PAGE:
Foodservice Footprint F41-p5b Plastic bags, paper cups and Pigouvian taxes Behind the Headlines  Starbucks Hugh Fearnley-Whittingstall DEFRA Coffey Caffe Nero

Plastic bags, paper cups and Pigouvian taxes

Will a tax on disposable items be Coffey’s cup of tea?

Hold the front page: the government has met – nay, exceeded – a waste target. Last month, DEFRA published data on plastic bag use. In the first six months of the bag tax in England, consumption has fallen to about 500m. That puts us on course to use about 1 billion bags this year – down from the 7 billion issued by seven main retailers in 2014. Hence claims that the tax has effectively cut consumption by 85%.

Announcing the introduction of the charge for plastic bags in October, the then resource minister, Rory Stewart, said: “We can expect a significant reduction in England, possibly by as much as 80% in supermarkets and 50% on the high street.”

Well done, Rory. Not quite: Thérèse Coffey replaced him during the recent cabinet reshuffle. “Taking 6 billion plastic bags out of circulation is fantastic news for all of us,” Coffey chirped.

It was a pleasant way for her to start the new job. But we must not become complacent, she added. “There is always more we can all do to reduce waste and recycle what we use.”

Is Coffey hinting at a cup tax? Or is that putting two and two together and coming up with five (pence)?

Is that a tantalising hint that Coffey is looking at whether the charge could work for other disposable items? Or is that putting two and two together and coming up with five (pence)?

In March, Stewart suggested a charge on disposable cups might be a “very good” idea – but he was quickly shot down by his civil servants. Scotland – a pioneer in progressive waste policies – is also looking at where it could implement similar Pigouvian taxes.

It would be surprising if DEFRA isn’t at least assessing the possibility of another tax (the levy on sugary drinks means the Conservatives have broken their manifesto promise not to introduce any new taxes).

Jamie Oliver played no small part in that decision, and his fellow celebrity chef-cum-campaigner Hugh Fearnley-Whittingstall has made paper cup waste his next target.

HFW isn’t calling for a tax. He wants coffee shop chains – principally Starbucks, Costa and Caffè Nero – to use cups that are actually recyclable. Looking at the claims made on their websites, it might appear that all is OK in the world of paper cup recycling.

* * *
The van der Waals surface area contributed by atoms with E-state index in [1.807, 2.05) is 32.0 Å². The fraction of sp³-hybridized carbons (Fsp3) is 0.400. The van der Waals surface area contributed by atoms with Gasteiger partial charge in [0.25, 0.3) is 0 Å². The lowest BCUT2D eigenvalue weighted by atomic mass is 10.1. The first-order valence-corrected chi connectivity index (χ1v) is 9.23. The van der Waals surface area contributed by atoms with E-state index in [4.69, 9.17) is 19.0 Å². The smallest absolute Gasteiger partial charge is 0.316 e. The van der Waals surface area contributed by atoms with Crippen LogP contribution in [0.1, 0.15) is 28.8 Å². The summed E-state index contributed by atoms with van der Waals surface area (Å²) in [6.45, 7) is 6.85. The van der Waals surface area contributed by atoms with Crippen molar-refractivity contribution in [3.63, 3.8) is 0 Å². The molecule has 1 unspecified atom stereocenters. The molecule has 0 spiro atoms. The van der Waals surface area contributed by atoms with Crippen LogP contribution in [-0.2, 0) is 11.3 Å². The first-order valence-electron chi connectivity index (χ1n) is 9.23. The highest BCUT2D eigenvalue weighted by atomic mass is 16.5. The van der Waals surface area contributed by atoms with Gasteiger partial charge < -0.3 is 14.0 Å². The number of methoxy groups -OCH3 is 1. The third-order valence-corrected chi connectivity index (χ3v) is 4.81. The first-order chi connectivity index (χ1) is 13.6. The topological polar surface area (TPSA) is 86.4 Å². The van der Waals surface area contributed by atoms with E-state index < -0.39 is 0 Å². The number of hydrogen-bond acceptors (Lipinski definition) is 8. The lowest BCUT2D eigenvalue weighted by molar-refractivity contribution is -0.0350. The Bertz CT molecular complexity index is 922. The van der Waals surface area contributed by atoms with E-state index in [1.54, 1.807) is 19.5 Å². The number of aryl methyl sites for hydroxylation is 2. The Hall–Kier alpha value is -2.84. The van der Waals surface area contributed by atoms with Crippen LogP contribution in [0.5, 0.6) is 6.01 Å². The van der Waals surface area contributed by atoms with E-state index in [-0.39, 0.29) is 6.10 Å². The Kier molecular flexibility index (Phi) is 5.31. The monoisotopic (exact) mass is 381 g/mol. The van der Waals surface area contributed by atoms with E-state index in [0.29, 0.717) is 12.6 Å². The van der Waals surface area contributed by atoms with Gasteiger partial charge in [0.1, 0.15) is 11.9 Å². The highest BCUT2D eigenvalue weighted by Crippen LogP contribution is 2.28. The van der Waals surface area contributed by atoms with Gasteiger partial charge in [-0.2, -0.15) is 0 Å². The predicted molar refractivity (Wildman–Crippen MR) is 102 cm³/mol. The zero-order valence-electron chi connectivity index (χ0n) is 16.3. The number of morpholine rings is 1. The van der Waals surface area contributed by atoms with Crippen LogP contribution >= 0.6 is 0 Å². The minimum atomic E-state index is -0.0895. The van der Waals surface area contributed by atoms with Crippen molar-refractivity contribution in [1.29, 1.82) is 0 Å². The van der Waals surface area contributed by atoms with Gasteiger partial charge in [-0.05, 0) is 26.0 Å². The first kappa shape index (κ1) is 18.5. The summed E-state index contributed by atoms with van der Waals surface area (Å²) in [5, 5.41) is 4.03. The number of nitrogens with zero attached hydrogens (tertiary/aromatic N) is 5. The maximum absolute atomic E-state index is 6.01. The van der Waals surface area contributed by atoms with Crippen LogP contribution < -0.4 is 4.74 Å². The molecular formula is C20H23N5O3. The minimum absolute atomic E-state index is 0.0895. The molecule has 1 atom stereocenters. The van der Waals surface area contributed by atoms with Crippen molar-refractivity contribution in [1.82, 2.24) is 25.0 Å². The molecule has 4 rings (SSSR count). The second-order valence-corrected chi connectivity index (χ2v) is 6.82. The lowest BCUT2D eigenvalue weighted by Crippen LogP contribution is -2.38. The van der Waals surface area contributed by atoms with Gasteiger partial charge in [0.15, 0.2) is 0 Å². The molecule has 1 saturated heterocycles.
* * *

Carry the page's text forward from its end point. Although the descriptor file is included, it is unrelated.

Costa has the “brass neck” to describe its receptacles as “eco-friendly”, explained HFW in the latest episode of his “War on Waste” series for BBC1. “Under close scrutiny and interrogation all these claims start to fall down,” he added.

Hugh Fearnley-Whittingstall wants coffee shop chains – principally Starbucks, Costa and Caffè Nero – to use cups that are actually recyclable.

Starbucks, meanwhile, is “uselessly vague”. “We’re working on a solution to the challenges of paper cup waste,” says Starbucks on its site, adding that “paper cups make up a small proportion of the waste produced in our stores”.

HFW fails to mention that the vast majority of the cups are taken away: their portability certainly doesn’t help those trying to capture and recycle them. Where they end up depends on availability of bins and collection systems as well as consumer ethics and education.

On the latter, he does have a point. The vast majority of paper cups are difficult to recycle. It’s possible, but while more and more are ending up in a specialist processing plant via the Simply Cups scheme the number amounts to a tiny fraction of the 2.5 billion cups used every year.

Shouldn’t there be a label on cups stating that they are “not recyclable”, he asked Starbucks (the only company to agree to an interview)? Or why not use a new cup that is, apparently, easily recyclable?

Starbucks has now said it’s interested in testing the Frugalpac cup. The man behind the invention, Martin Myerscough, claims paper mills and reprocessors can work with the cup, given that the plastic lining is more easily separated from the paper. It’s also lower in carbon (though the full life analysis is not being made available).

Given that it ticks all the right boxes, the sticking point could be the price. Which brings us back to a tax. A 5p charge on bags has shown that small actions can make a big difference. If Coffey does have cups in her sights, then it will at the very least keep the headline-makers happy.